Rangers seek bullpen boost from veteran Oviedo
Reliever shows return of velocity in winter ball
ARLINGTON -- The Rangers acquired a veteran closer that not many people had heard of when they signed right-hander Juan Carlos Oviedo to a Minor League contract earlier this week. That's because he was known as Leo Nunez while he was recording 92 saves for the Marlins from 2009-11.
Those three years were the high point of his career. The last three have been difficult while dealing with a suspension for admitting to falsifying his identity at the time he was originally signed by the Pirates in 2000, as well as missing a year while recovering from Tommy John surgery.
The Rangers, who scouted him this winter, feel Oviedo has paid for the mistake he made at age 17 and deserves a chance to make their team. If he proves fully recovered from his elbow surgery, he might be able to give the Rangers' bullpen the same boost that Joakim Soria did the past two seasons.
"It was encouraging to see his stuff at the same level he's always been at after his layoff," Josh Boyd, director, professional scouting, said. "He was at 90-94 [mph] last season, and our scouts saw him 90-92 this winter, and he's always had the devastating changeup as a go-to [pitch]."
Oviedo is currently pitching for the Aguilas Cibaenas in the Dominican Winter League playoffs. He was with the Rays this past season, and he went 3-3 with a 3.69 ERA in 32 games before being released on Aug. 3. The Rays released him because they felt they had a surplus of bullpen arms, but no other team picked him up for the final two months of the season.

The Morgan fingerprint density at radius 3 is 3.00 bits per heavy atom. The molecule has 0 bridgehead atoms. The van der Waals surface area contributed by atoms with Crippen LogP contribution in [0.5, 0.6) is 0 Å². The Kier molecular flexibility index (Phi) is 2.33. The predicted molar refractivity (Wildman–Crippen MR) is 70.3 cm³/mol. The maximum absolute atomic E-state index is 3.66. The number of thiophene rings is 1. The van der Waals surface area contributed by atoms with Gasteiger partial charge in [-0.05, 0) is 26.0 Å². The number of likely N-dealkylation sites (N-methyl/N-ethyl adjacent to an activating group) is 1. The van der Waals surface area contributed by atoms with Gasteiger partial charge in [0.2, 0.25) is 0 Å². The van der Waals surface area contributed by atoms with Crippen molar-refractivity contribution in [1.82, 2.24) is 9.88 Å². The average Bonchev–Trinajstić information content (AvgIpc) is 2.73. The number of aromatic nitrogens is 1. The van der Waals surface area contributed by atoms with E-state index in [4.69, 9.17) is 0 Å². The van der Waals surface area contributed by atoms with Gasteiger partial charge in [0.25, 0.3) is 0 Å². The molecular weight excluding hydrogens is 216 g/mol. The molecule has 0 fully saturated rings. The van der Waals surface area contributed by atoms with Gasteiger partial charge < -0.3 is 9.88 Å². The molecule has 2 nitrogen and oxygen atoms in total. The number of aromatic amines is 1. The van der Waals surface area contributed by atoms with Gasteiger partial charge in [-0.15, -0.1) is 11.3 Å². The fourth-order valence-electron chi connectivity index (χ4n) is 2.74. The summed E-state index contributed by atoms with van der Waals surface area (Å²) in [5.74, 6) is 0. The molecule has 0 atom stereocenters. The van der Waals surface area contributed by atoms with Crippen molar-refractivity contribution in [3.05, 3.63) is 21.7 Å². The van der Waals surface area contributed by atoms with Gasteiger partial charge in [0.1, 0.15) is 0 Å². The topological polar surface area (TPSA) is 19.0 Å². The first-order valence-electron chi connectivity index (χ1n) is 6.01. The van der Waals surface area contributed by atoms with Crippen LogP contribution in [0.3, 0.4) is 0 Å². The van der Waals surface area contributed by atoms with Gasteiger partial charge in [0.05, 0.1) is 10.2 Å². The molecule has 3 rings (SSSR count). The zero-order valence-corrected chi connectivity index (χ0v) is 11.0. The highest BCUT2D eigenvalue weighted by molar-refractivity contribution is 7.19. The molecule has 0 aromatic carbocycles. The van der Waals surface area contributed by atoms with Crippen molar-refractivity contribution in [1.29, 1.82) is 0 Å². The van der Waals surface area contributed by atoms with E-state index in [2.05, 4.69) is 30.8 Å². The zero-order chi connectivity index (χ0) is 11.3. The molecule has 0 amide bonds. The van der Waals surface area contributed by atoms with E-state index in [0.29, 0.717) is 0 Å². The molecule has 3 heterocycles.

"There's nothing wrong with him at all, except that he just needs more opportunity," Rays manager Joe Maddon said at the time. "I think, probably the only negative with him would be command overall, but stuff-wise, his stuff was good."
Oviedo's velocity was down. When Oviedo was at his best for the Marlins, he relied on a 94-mph fastball and a plus changeup. He rarely threw a breaking ball. His fastball averaged 91.7 last year but might pick up as he gets further away from Tommy John surgery. Oviedo also walked 4.5 batters per nine innings last season, as opposed to 3.1 from 2009-11.
That's when he was known as Leo Nunez. That's the name Oviedo took when he signed with the Pirates in 2000 at the age of 17. He took the new name and reported his age to be 16 to get a more lucrative signing bonus from the Pirates.
Hundreds of Dominican players were later found guilty of the same ploy during the same period. When the scandal broke in 2008, Major League Baseball offered amnesty for players to come forward and make it right. Oviedo did not do so.
He continued to pitch as Leo Nunez until his secret came out late in the 2011 season. Oviedo ended up being suspended for 14 weeks to start the 2012 season. By the time he was eligible to return, he had sustained the elbow injury that ultimately led to Tommy John surgery on Sept. 3, 2012.
The Rangers hope all of that is in the past and Oviedo can make a comeback similar to what Soria did for them. It could be a long shot, but part of the offseason is stockpiling as many good arms as possible.
The Rangers signed Soria two years ago after the former Royals All-Star closer had Tommy John surgery at the beginning of the 2012 season. Soria ended up as the Rangers' closer in the first half of 2014 before being traded to the Tigers for pitching prospects Jake Thompson and Corey Knebel.